You always have to have a mindset of “what has your character been facing immediately,” “what is the current situation they’re in,” and “what is it that they want?” When you are living truthfully within those means, there’s usually only a few choices that feel “right” from one moment to the next. So the most important thing you can do as a performer–I don’t know why this is turning into a master class, sorry (laughs)–is to be present. If you’re aware of what your other performers are giving you, and what the lines are trying to tell you, you can find something new within these circumstances literally every time.
I was very lucky to work with a talented group of performers and writers, and we were able to make something that hopefully people will enjoy. You’re always trying to find that lightning in a bottle feeling, where one take is like “oh, that’s the one,” and I think we got it a number of times here. I can’t wait for people to see it, there’s some pretty incredible moments in this one, and hopefully the people agree.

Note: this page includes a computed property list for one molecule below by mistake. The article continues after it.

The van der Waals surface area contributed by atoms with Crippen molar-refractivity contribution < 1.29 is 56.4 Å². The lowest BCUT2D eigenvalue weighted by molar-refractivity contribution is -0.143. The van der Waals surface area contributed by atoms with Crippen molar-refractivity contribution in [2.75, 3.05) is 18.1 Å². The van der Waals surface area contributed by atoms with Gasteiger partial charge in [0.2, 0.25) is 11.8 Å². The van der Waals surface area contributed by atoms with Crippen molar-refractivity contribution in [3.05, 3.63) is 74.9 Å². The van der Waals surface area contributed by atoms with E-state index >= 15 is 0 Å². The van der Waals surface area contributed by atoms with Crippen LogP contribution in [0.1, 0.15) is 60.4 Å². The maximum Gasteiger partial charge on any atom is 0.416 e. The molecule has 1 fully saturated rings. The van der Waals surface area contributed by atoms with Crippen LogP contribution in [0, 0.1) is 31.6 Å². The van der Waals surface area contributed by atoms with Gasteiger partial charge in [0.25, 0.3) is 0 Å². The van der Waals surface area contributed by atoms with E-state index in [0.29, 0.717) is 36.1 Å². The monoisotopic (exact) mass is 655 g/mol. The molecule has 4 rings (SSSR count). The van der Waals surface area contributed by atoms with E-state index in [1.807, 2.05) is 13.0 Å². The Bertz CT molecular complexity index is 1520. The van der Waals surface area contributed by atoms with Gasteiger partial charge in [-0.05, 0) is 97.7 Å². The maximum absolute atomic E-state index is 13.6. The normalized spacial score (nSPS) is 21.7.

When it comes to performing for video games, the medium has grown from just voice acting to full motion capture with its actors. Do you find that doing the motion capture part of the performance allows you to be more authentic to the character you want to play, as opposed to just giving your voice?
Absolutely! It’s interesting; I didn’t know a lot about this, and I’m guessing people still don’t, but nowadays a lot of what we refer to in movies like Avatar is considered performance capture. The difference between motion capture and performance capture is the main primary focus is capturing the idiosyncrasies of a face, body language, these little micro-moments in a performance. Motion capture, a lot of times, is stuff you’d capture with a stuntman, a guy who’s going to come in and do a really cool flip of something like that where you’re not necessarily caring about the very small movements or emotions of the act.